Jerez-Toco v. Johns et al
REPORT AND RECOMMENDATIONS of the Magistrate Judge that the Court DENY Jerez-Toco's 1 Petition for Writ of Habeas Corpus, DIRECT the Clerk of Court to CLOSE this case, and DENY Jerez-Toco leave to proceed in forma pauperis on appeal. Warden T racy Johns is the only proper Respondent in this Section 2241 action. Therefore, the Court should DISMISS the remaining Respondents. Any party seeking to object to this Report and Recommendation is ordered to file specific written objections within fourteen (14) days of the date on which this Report and Recommendation is entered. (Objections to R&R due by 8/23/2017). ORDER directing service of the REPORT AND RECOMMENDATIONS of the Magistrate Judge. Signed by Magistrate Judge R. Stan Baker on 8/9/2017. (csr)
IN THE UNITED STATES DISTRICT COURT
FOR THE SOUTHERN DISTRICT OF GEORGIA
CIVIL ACTION NO.: 5:16-cv-77
WARDEN TRACY JOHNS; GEO GROUP,
INC.; GEORGE ZOLEY; and CHARLES
ORDER and MAGISTRATE JUDGE’S REPORT AND RECOMMENDATION
Petitioner Nery Jerez-Toco (“Jerez-Toco”), who is incarcerated at D. Ray James
Correctional Facility in Folkston, Georgia, filed a Petition for Writ of Habeas Corpus pursuant to
28 U.S.C. § 2241. (Doc. 1.) Respondent filed a Response. (Doc. 11.) For the reasons which
follow, I RECOMMEND the Court DENY Jerez-Toco’s Petition, DIRECT the Clerk of Court
to CLOSE this case, and DENY Jerez-Toco leave to proceed in forma pauperis on appeal.
Jerez-Toco pleaded guilty to one count of conspiracy to distribute five kilograms or more
of cocaine, in violation of 21 U.S.C. § 846, in the Western District of Pennsylvania on April 2,
2014. (Doc. 11-1, p. 11.) He was sentenced to 70 months’ imprisonment, (id. at p. 12), and his
sentence was later reduced to 60 months’ imprisonment based on an amendment to the United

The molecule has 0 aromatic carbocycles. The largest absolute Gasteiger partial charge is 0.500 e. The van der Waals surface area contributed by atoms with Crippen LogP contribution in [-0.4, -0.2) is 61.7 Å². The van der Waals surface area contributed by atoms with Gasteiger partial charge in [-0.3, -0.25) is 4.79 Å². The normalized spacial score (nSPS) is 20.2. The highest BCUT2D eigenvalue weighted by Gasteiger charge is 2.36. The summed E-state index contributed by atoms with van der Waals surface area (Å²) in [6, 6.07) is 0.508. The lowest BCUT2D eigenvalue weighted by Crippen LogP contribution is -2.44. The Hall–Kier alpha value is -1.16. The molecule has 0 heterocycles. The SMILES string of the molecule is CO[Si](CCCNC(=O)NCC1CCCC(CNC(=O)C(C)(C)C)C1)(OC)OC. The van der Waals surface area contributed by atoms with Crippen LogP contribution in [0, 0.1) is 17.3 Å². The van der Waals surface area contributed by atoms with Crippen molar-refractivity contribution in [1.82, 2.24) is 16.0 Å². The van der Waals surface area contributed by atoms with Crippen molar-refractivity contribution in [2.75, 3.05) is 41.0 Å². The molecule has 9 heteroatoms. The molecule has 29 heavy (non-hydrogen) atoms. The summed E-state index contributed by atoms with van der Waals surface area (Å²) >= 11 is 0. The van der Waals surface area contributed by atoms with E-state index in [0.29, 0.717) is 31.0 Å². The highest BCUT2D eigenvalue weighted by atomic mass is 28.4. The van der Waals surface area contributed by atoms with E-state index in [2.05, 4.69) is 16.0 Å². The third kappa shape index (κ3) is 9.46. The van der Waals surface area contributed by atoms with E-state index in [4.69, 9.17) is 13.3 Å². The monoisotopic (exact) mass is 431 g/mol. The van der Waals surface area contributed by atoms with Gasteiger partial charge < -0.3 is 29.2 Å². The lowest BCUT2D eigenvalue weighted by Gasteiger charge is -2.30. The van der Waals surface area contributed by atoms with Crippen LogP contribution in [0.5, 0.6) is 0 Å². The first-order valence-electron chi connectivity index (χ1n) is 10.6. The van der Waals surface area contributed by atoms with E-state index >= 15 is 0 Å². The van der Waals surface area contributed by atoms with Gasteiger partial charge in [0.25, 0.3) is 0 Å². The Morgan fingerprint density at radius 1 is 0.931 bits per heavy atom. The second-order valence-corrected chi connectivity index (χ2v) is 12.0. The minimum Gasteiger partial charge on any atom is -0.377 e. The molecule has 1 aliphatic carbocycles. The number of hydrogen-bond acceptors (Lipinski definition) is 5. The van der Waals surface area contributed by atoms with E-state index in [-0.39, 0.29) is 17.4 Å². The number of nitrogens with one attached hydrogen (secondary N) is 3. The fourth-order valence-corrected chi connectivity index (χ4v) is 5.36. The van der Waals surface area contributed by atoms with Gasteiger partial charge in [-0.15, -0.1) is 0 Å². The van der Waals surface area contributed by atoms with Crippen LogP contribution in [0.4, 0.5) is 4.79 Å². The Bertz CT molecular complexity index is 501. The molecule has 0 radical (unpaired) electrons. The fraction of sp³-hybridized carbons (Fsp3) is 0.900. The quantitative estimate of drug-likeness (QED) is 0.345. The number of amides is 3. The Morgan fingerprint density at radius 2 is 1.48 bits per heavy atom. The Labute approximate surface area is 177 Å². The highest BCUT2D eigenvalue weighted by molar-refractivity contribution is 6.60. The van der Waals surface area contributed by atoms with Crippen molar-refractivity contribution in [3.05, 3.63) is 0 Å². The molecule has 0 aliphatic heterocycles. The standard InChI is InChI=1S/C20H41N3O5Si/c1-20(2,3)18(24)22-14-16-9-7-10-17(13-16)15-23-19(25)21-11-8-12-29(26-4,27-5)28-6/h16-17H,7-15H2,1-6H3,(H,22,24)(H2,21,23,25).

The only proper respondent in a Section 2241 case such as this is the petitioner’s immediate custodian–
the warden of the facility where the petitioner is confined. See Rumsfeld v. Padilla, 542 U.S. 426, 434–
35 (2004). Accordingly, Warden Tracy Johns is the only proper Respondent in this Section 2241 action.
Therefore, the Court should DISMISS the remaining Respondents.
States Sentencing Guidelines, (doc. 11-1, p. 18). Jerez-Toco has a projected release date of
January 28, 2018, via good conduct time release. (Id. at p. 9).
In his Petition, Jerez-Toco states he is challenging the Bureau of Prisons’ (“BOP”) denial
of his request to be transferred to a facility within 500 miles of his residence in Los Angeles,
California. (Doc. 1, p. 2.) Jerez-Toco maintains he does not have an Immigration and Customs
Enforcement (“ICE”) detainer lodged against him, and thus, it is within the BOP’s discretion to
grant him his requested transfer. (Id.)
Respondent contends the BOP assigned Jerez-Toco with a public safety factor (“PSF”) of
deportable alien, which was applied because he is not a citizen of the United States and is subject
to deportation at the end of his sentence. 2 (Doc. 11, p. 1.) Respondent alleges the application of
a PSF does not require, as a condition precedent, the existence of a lodged detainer. In addition,
Respondent asserts the BOP properly determined that D. Ray James Correctional Facility meets
Jerez-Toco’s programming and security requirements, and Jerez-Toco’s Petition should be
dismissed for lack of jurisdiction 3 and because his Petition is without merit. (Id. at p. 2.)
The BOP defines a PSF “as relevant factual information regarding the inmate’s current offense,
sentence, criminal history, or institutional behavior that requires additional security measures be
employed to ensure the safety and protection of the public.” (Doc. 11-1, p. 3.) The PSF of “deportable
alien” applies to all “long-term detainees” who are not citizens of the United States. (Id. at p. 34.) This